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Titanium Nitride Coating Scratch Test

TITANIUM NITRIDE COATING SCRATCH TEST

QUALITY CONTROL INSPECTION

Prepared by

DUANJIE LI, PhD

INTRODUCTION

The combination of high hardness, excellent wear resistance, corrosion resistance and inertness makes titanium nitride (TiN) an ideal protective coating for metal components in various industries. For example, the edge retention and corrosion resistance of a TiN coating can substantially increase the work efficiency and extend the service life of machine tooling such as razor blades, metal cutters, injection molds and saws. Its high hardness, inertness and non-toxicity make TiN a great candidate for applications in medical devices including implants and surgical instruments.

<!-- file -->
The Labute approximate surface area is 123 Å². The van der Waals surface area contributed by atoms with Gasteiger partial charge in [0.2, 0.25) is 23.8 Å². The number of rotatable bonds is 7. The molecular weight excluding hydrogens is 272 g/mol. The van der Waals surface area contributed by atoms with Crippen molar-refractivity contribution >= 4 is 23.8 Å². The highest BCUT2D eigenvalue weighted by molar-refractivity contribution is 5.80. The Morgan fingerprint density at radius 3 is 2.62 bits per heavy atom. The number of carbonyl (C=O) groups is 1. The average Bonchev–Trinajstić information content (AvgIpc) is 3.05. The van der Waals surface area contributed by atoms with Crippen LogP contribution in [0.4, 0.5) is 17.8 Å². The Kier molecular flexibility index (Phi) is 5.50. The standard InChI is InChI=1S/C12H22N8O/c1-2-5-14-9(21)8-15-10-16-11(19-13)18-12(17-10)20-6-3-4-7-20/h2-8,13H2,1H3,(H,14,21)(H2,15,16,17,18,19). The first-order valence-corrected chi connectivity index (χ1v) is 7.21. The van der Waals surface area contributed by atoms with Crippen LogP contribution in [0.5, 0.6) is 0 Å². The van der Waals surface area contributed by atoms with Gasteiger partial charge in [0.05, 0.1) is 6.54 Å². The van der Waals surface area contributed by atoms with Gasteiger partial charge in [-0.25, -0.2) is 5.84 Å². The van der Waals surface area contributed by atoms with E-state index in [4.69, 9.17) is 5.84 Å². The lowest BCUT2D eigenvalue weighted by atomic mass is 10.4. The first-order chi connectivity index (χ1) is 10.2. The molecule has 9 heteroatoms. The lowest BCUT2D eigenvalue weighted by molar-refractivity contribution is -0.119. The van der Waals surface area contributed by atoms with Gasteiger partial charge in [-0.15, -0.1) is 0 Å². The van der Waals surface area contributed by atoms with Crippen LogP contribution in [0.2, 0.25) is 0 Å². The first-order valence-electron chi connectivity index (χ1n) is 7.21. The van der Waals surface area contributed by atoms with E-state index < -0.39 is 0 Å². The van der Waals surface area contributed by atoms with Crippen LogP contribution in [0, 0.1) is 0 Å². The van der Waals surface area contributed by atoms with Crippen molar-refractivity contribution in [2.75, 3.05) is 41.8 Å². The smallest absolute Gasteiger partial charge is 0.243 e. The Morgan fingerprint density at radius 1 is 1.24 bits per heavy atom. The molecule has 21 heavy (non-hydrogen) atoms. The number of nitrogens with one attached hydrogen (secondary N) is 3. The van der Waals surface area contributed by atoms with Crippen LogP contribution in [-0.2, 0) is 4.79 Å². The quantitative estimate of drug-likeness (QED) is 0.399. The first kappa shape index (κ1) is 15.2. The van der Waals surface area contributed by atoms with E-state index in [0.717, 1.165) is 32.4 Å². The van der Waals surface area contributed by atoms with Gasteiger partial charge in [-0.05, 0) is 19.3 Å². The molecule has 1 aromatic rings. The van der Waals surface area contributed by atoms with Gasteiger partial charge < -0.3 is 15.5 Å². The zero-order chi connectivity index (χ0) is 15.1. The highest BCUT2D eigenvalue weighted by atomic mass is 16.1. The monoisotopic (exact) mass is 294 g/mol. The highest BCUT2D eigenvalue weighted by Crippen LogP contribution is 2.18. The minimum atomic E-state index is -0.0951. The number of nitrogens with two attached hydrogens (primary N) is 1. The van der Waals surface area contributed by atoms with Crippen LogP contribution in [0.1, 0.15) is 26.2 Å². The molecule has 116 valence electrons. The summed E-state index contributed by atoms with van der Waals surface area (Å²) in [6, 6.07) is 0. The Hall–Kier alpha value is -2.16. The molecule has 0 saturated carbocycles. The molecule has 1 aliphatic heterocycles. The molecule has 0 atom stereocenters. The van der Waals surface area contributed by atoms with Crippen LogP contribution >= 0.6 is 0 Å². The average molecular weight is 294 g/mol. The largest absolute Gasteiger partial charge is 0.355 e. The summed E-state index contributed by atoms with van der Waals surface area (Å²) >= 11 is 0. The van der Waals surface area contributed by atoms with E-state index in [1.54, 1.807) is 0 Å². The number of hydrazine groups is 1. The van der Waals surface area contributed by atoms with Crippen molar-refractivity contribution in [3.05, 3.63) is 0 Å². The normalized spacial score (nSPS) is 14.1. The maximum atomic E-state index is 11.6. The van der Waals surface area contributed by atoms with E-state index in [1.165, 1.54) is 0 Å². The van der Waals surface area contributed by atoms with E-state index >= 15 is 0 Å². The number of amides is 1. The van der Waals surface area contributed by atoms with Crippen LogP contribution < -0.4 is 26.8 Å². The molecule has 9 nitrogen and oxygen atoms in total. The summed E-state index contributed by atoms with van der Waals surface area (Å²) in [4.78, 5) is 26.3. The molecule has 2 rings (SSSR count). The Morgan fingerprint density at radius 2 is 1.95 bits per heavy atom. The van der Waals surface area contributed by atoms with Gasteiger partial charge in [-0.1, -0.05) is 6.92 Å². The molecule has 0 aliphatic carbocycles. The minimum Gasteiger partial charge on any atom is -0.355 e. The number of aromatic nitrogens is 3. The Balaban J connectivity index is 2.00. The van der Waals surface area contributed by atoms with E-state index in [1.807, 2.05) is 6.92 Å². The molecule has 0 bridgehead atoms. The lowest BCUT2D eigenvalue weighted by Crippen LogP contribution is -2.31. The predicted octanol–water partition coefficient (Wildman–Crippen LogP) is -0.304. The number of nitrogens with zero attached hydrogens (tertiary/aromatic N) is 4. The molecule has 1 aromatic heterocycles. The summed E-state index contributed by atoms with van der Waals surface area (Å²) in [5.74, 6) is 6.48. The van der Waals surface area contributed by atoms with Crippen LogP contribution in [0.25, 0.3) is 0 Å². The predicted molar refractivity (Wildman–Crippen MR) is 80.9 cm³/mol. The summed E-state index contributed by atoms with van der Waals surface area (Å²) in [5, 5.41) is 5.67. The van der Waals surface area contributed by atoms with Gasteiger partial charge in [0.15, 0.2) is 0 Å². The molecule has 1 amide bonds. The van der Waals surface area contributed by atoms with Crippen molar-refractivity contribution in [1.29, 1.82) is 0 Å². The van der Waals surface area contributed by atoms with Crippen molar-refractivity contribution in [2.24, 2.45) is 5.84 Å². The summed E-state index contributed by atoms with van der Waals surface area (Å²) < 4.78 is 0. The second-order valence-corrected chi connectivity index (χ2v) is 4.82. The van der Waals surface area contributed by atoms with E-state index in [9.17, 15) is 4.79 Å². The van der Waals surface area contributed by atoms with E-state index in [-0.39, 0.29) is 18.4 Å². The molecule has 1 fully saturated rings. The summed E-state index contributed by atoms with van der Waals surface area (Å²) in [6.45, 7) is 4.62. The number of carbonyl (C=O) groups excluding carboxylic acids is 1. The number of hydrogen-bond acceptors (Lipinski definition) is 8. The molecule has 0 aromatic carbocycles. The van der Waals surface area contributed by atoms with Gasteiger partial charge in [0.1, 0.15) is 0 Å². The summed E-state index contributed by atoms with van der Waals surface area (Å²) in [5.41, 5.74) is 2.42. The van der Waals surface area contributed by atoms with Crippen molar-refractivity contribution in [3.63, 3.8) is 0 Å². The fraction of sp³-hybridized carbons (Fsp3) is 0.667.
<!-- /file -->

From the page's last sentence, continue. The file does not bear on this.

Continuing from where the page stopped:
IMPORTANCE OF TiN COATING SCRATCH TESTING

Residual stress in protective PVD/CVD coatings plays a critical role in the performance and mechanical integrity of the coated component. The residual stress derives from several major sources, including growth stress, thermal gradients, geometric constraints and service stress¹. The thermal expansion mismatch between the coating and the substrate created during coating deposition at elevated temperatures leads to high thermal residual stress. Moreover, TiN coated tools are often used under very high concentrated stresses, e.g. drill bits and bearings. It is critical to developing a reliable quality control process to quantitatively inspect the cohesive and adhesive strength of protective functional coatings.

[1] V. Teixeira, Vacuum 64 (2002) 393–399.

MEASUREMENT OBJECTIVE

In this study, we showcase that the NANOVEA Mechanical Testers in Scratch Mode are ideal for assessing the cohesive/adhesive strength of protective TiN coatings in a controlled and quantitative manner.

NANOVEA

PB1000

TEST CONDITIONS

The NANOVEA PB1000 Mechanical Tester was used to perform coating scratch tests on three TiN coatings using the same test parameters as summarized below:

LOADING MODE: Progressive Linear

INITIAL LOAD

0.02 N

FINAL LOAD